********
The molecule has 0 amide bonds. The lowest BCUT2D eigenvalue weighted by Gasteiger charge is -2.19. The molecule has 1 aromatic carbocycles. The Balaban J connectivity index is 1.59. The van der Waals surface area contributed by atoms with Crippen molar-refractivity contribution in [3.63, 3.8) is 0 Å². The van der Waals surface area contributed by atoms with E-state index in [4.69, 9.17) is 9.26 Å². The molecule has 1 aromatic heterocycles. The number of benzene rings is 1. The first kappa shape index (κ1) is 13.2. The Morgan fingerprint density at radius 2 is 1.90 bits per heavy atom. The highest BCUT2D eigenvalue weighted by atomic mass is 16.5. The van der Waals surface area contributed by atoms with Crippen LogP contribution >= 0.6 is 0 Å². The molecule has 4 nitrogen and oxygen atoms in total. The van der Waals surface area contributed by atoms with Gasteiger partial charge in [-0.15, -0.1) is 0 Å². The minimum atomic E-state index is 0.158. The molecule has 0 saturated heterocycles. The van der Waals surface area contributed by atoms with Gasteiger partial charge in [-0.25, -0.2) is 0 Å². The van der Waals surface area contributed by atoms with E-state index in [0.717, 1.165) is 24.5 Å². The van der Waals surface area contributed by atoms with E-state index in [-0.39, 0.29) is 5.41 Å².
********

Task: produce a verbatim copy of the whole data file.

The molecule has 0 amide bonds. The lowest BCUT2D eigenvalue weighted by Gasteiger charge is -2.19. The molecule has 1 aromatic carbocycles. The Balaban J connectivity index is 1.59. The van der Waals surface area contributed by atoms with Crippen molar-refractivity contribution in [3.63, 3.8) is 0 Å². The van der Waals surface area contributed by atoms with E-state index in [4.69, 9.17) is 9.26 Å². The molecule has 1 aromatic heterocycles. The number of benzene rings is 1. The first kappa shape index (κ1) is 13.2. The Morgan fingerprint density at radius 2 is 1.90 bits per heavy atom. The highest BCUT2D eigenvalue weighted by atomic mass is 16.5. The van der Waals surface area contributed by atoms with Crippen LogP contribution >= 0.6 is 0 Å². The molecule has 4 nitrogen and oxygen atoms in total. The van der Waals surface area contributed by atoms with Gasteiger partial charge in [-0.15, -0.1) is 0 Å². The minimum atomic E-state index is 0.158. The molecule has 0 saturated heterocycles. The van der Waals surface area contributed by atoms with Gasteiger partial charge in [-0.25, -0.2) is 0 Å². The van der Waals surface area contributed by atoms with E-state index in [0.717, 1.165) is 24.5 Å². The van der Waals surface area contributed by atoms with E-state index in [-0.39, 0.29) is 5.41 Å².